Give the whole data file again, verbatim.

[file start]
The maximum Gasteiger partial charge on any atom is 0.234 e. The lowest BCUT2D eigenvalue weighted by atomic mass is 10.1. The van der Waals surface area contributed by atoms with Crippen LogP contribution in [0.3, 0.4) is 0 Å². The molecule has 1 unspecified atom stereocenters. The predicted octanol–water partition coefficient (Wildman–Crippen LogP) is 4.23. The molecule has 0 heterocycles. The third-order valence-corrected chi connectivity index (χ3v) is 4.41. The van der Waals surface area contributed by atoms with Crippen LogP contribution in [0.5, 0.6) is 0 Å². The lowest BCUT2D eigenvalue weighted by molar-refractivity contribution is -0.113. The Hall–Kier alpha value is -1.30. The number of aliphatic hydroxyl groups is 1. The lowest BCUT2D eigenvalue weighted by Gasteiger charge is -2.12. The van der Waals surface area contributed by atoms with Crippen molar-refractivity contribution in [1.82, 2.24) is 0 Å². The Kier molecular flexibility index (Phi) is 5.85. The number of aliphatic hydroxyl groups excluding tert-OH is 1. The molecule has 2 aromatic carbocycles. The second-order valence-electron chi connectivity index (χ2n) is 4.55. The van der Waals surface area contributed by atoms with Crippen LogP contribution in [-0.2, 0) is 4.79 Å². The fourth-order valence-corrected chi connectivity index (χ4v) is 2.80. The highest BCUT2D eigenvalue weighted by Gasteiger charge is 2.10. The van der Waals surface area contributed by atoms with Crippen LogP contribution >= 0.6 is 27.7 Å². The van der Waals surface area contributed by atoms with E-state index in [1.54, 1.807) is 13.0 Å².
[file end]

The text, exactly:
The maximum Gasteiger partial charge on any atom is 0.234 e. The lowest BCUT2D eigenvalue weighted by atomic mass is 10.1. The van der Waals surface area contributed by atoms with Crippen LogP contribution in [0.3, 0.4) is 0 Å². The molecule has 1 unspecified atom stereocenters. The predicted octanol–water partition coefficient (Wildman–Crippen LogP) is 4.23. The molecule has 0 heterocycles. The third-order valence-corrected chi connectivity index (χ3v) is 4.41. The van der Waals surface area contributed by atoms with Crippen LogP contribution in [0.5, 0.6) is 0 Å². The lowest BCUT2D eigenvalue weighted by molar-refractivity contribution is -0.113. The Hall–Kier alpha value is -1.30. The number of aliphatic hydroxyl groups is 1. The lowest BCUT2D eigenvalue weighted by Gasteiger charge is -2.12. The van der Waals surface area contributed by atoms with Crippen molar-refractivity contribution in [1.82, 2.24) is 0 Å². The Kier molecular flexibility index (Phi) is 5.85. The number of aliphatic hydroxyl groups excluding tert-OH is 1. The molecule has 2 aromatic carbocycles. The second-order valence-electron chi connectivity index (χ2n) is 4.55. The van der Waals surface area contributed by atoms with Crippen LogP contribution in [-0.2, 0) is 4.79 Å². The fourth-order valence-corrected chi connectivity index (χ4v) is 2.80. The highest BCUT2D eigenvalue weighted by Gasteiger charge is 2.10. The van der Waals surface area contributed by atoms with Crippen LogP contribution >= 0.6 is 27.7 Å². The van der Waals surface area contributed by atoms with E-state index in [1.54, 1.807) is 13.0 Å².